Countless times, Dallas Independent School District spokesman Jon Dahlander has said: The district has no plans to raze W.H. Adamson High School, due for an expansion sooner than later. But the district also doesn't want the historic Oak Cliff school designated as a city landmark -- which, after tonight's meeting of the Landmark Commission's Designation Committee, will take one step closer to becoming a reality.
It's about to get interesting: At its meeting tonight, the committee will finalize its designation report (which outlines what makes it so historic in the first place) and lock down the preservation criteria, which outlines what changes the district can and can't make to the exterior of the school. At which point the Designation Committee will pass along the packet to the Dallas City Council, which DISD wants to stop designation proceedings pronto.
Council has 180 days to make up its mind. If it says designation proceedings can move forward, then that'll mean DISD can't do anything to the building for two years (which is how long it takes for a building to become a landmark), including file for a demolition permit. But if council sides with DISD, then that's that: "The initiation would expire," says Preservation Dallas Executive Director Katherine Seale, "and it would have to be re-initiated by another applicant."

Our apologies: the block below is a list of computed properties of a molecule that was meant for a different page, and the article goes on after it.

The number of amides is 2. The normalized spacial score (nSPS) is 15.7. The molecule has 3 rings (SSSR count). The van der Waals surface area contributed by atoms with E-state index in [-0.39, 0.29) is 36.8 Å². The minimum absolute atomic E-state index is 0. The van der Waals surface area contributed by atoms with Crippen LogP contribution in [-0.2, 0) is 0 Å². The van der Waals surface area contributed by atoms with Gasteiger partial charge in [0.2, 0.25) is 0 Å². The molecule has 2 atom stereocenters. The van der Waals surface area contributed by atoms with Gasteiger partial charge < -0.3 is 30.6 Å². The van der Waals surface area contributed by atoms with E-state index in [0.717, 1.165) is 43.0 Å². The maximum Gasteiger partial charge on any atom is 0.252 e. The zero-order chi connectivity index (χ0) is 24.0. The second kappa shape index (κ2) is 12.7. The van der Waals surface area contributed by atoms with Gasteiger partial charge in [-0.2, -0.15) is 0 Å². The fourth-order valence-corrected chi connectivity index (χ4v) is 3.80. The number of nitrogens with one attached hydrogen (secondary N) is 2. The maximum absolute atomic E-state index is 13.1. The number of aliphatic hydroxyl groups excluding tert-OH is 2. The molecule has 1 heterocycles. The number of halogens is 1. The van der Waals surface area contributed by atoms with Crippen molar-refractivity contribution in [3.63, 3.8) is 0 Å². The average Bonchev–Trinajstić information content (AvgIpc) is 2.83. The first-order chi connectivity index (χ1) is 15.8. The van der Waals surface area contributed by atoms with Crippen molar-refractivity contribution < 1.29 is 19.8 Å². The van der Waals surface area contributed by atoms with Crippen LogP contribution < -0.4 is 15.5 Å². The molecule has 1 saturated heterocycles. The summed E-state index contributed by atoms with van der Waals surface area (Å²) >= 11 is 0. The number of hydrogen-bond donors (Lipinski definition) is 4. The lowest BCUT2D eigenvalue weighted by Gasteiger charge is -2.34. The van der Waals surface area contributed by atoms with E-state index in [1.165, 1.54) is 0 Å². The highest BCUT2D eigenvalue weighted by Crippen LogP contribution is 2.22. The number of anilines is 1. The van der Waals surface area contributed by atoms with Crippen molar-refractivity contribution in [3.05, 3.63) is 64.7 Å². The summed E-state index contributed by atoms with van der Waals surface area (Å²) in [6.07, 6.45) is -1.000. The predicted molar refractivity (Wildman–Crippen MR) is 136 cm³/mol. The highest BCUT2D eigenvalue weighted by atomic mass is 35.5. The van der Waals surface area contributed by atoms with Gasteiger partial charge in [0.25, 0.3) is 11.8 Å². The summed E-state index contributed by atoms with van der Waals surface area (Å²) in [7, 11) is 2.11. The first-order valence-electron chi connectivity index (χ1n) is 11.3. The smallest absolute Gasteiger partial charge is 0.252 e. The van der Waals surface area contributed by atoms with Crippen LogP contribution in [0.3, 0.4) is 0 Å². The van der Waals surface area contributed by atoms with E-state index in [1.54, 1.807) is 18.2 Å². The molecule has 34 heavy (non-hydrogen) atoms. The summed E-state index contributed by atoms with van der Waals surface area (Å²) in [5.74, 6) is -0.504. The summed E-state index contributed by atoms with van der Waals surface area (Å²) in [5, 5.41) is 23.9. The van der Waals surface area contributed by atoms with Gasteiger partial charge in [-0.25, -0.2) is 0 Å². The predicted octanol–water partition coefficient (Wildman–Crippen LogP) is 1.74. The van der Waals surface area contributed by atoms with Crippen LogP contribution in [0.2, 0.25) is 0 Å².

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Preservation Dallas included Adamson on its most-endangered list at the end of June, and Seale says that, sure, the district has said it won't touch the building, but there's been no written doc guaranteeing its safety. Not that it would matter: "The Landmark Commission is the applicant," Seale says. "That step has been taken, and initiation now has to run its course. Regardless of what happens, this will go in front of the council."